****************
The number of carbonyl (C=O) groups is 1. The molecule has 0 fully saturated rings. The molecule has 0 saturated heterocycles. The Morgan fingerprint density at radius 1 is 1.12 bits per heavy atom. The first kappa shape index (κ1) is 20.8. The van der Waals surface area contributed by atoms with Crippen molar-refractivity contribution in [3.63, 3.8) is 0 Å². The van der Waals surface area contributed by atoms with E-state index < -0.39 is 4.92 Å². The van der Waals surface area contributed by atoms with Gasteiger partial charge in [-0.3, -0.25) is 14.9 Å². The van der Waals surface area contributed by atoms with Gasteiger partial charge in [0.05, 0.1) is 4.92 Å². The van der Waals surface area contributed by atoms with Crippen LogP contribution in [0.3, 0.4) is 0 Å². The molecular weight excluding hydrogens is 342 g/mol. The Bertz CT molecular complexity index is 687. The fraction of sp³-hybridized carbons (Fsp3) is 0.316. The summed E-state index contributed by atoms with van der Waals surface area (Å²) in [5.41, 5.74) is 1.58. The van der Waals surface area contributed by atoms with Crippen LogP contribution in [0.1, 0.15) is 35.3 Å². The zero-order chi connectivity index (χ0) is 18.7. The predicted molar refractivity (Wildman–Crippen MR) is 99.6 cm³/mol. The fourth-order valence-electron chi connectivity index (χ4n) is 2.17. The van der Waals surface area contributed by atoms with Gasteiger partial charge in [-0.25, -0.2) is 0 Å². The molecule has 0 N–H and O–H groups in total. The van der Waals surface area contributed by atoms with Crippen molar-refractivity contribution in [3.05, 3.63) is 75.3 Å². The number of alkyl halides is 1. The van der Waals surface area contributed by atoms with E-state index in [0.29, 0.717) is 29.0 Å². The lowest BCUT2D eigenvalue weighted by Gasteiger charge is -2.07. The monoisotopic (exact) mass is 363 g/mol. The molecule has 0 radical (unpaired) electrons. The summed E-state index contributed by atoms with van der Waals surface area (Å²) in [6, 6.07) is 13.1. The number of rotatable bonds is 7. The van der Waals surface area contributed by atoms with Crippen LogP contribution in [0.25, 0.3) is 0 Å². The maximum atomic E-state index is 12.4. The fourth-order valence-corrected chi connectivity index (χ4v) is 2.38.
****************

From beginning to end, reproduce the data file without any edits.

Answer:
The number of carbonyl (C=O) groups is 1. The molecule has 0 fully saturated rings. The molecule has 0 saturated heterocycles. The Morgan fingerprint density at radius 1 is 1.12 bits per heavy atom. The first kappa shape index (κ1) is 20.8. The van der Waals surface area contributed by atoms with Crippen molar-refractivity contribution in [3.63, 3.8) is 0 Å². The van der Waals surface area contributed by atoms with E-state index < -0.39 is 4.92 Å². The van der Waals surface area contributed by atoms with Gasteiger partial charge in [-0.3, -0.25) is 14.9 Å². The van der Waals surface area contributed by atoms with Gasteiger partial charge in [0.05, 0.1) is 4.92 Å². The van der Waals surface area contributed by atoms with Crippen LogP contribution in [0.3, 0.4) is 0 Å². The molecular weight excluding hydrogens is 342 g/mol. The Bertz CT molecular complexity index is 687. The fraction of sp³-hybridized carbons (Fsp3) is 0.316. The summed E-state index contributed by atoms with van der Waals surface area (Å²) in [5.41, 5.74) is 1.58. The van der Waals surface area contributed by atoms with Crippen LogP contribution in [0.1, 0.15) is 35.3 Å². The zero-order chi connectivity index (χ0) is 18.7. The predicted molar refractivity (Wildman–Crippen MR) is 99.6 cm³/mol. The fourth-order valence-electron chi connectivity index (χ4n) is 2.17. The van der Waals surface area contributed by atoms with Gasteiger partial charge in [-0.25, -0.2) is 0 Å². The molecule has 0 N–H and O–H groups in total. The van der Waals surface area contributed by atoms with Crippen molar-refractivity contribution in [3.05, 3.63) is 75.3 Å². The number of alkyl halides is 1. The van der Waals surface area contributed by atoms with E-state index in [0.29, 0.717) is 29.0 Å². The lowest BCUT2D eigenvalue weighted by Gasteiger charge is -2.07. The monoisotopic (exact) mass is 363 g/mol. The molecule has 0 radical (unpaired) electrons. The summed E-state index contributed by atoms with van der Waals surface area (Å²) in [6, 6.07) is 13.1. The number of rotatable bonds is 7. The van der Waals surface area contributed by atoms with Crippen LogP contribution in [0.25, 0.3) is 0 Å². The maximum atomic E-state index is 12.4. The fourth-order valence-corrected chi connectivity index (χ4v) is 2.38.